Tom RostonIndependent journalist Tom Roston checks in and writes about the world of documentaries in his column, Doc Soup.

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Do Documentary Filmmakers Deserve Screenwriting Credit?

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Should documentary filmmakers be taking the screenwriting credit as much as they do these days? That’s the question posed in an article I wrote for The New York Times this Sunday. I thought it would be interesting to open the discussion to the POV-faithful, hoping that filmmakers and doc fans alike will weigh in.

The issue is this: It’s become more common for theatrically released documentaries to feature a writing credit. The credit is even being used on films that don’t have any scripted narration, such as Asif Kapadia‘s Senna.

The rationale, as put forward by the Writers Guild of America, as well as doc filmmakers with whom I spoke, such as Donal Mosher and Michael Palmieri (October Country, Off Label), is that there doesn’t have to be any actual writing seen or heard on screen — it can be in the writing for an outline that structures the film, for interview questions or for post-production.

Is that the sort of writing that warrants a writing credit? Is it a betrayal of the nonfiction principles espoused by doc legends such as Richard Leacock? Do you care?

Joe Berlinger (The Paradise Lost trilogy), whom I consider one of the most important doc filmmakers of the day, certainly does. He told me in the Times story, “It can be a false credit. And not only do I not take the credit, I fundamentally think it’s wrong to take one when there’s nothing written in a film.”

On the other hand, I quoted WGA East Executive Director Lowell Peterson as saying, “Writing story outlines, the way you frame a question, the arc you seek to traverse through your questions? That’s writing… Writing stuff to structure stories is writing. And yes, I think people should get a writing credit for that.”

What do you think?

Tom Roston
Tom Roston
Tom Roston is a guest columnist for POV's documentary blog. He comes to us as a ten-year veteran of Premiere magazine, where he was a Senior Editor, and where he wrote the column, Notes from the Dream Factory. Tom was born and raised in New York City. He graduated from Brown University and started his career in journalism at The Nation and then Vanity Fair. Tom has also written for The New York Times, The Los Angeles Times, GQ, New York, Elle and other publications. Tom's favorite documentaries are: 1. Koyanisqaatsi - Godfrey Reggio 2. Hoop Dreams - Steve James 3. The Up series - Michael Apted 4. Crumb - Terry Zwigoff 5. Capturing the Friedmans - Andrew Jarecki
  • Susan Branch Smith

    I think that if a writer has contributed substantially to the story organization, he/she deserves a screenwriting credit. Why not? There are a lot of screenplays with very few words. Anyone who helps build a story, whether in images or words, deserves recognition. And that person might be a director or might be a writer … or both.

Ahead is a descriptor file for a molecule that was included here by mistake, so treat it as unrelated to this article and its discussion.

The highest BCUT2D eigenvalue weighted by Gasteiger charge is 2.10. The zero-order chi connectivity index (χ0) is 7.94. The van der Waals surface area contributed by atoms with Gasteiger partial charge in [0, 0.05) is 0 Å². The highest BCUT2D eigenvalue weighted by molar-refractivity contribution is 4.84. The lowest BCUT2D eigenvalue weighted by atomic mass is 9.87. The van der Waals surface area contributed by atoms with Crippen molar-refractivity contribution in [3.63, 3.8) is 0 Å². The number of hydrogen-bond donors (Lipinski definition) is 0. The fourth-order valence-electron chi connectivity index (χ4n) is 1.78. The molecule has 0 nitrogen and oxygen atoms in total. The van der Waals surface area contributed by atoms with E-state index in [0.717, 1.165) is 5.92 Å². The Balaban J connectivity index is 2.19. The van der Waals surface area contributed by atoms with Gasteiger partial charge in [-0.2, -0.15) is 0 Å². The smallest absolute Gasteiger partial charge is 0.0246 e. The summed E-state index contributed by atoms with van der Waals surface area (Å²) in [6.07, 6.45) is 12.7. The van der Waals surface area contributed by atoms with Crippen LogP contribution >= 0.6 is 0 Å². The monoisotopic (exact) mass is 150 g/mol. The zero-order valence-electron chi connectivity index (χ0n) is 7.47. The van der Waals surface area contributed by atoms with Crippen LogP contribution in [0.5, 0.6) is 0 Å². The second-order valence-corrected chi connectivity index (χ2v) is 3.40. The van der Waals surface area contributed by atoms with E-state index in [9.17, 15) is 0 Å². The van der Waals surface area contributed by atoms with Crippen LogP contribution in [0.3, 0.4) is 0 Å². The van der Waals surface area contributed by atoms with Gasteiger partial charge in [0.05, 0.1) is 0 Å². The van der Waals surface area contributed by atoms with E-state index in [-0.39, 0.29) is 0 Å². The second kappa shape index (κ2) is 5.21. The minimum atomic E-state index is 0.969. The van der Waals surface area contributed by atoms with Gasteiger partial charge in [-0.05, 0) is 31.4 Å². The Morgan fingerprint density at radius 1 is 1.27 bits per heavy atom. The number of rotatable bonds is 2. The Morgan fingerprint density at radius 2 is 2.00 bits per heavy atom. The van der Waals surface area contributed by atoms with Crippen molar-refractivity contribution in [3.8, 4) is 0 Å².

• Anonymous

    First of all, I think that we can not compare fiction writing with documentary writing. They are completely differents “languages”. And as Susan has pointed out, there are a lot of screenplays with few words or even the silent movies, so I vote for to be credited as a writer for documentary writing.
    And at least, here in Spain it, to be credited allowes you to receive the writing rights when your documentary is broadcasted… And that’s a good reason too.

  • Selin

    We have always had writing credits. When developing a documentary, there is so much scriptwriting done, wading through the concept, researching and making sense of the arcs etc. it doesn’t look like it in the final film perhaps but the work is done! most of the time by the director, some of the time by exceptional producers, and sometimes by script consultants and writers hired outside.

  • Anonymous

    I agree with the filmmakers above, there is a lot of writing to do on a documentary whether or not there is narration. I also admire Joe Berlinger although I think he is being careful to respect the editor, which is important. Interview questions and organizing vast amounts of material do not take away from the  “verite” aspect of the actual filming. I am a journalist and doc filmmaker, so the processes are similar. As a documentarian goes through the process of “discovery” during a project (docs are always full of surprises) it takes a lot of writing to shape the story, before it gets to the editor. And by shape the story, I mean to say based on the facts and scenes at hand. This is what journalists do – it is not the exclusive job of the film editor.

  • Anonymous

    I don’t think Joe B. should impose his personal way of working on a policy that gives credit where credit is due. For example, the editor I work with asked me for synopses, etc. which I kept updating during the period of editing. I wrote tons from the factual material. We also know some doc makers film so much and don’t know where they are going, and enlist help from “story consultants” and editors. Credit policies should be flexible and reflect actual work. I think a journalism background is most helpful to documentary filmmaking. 

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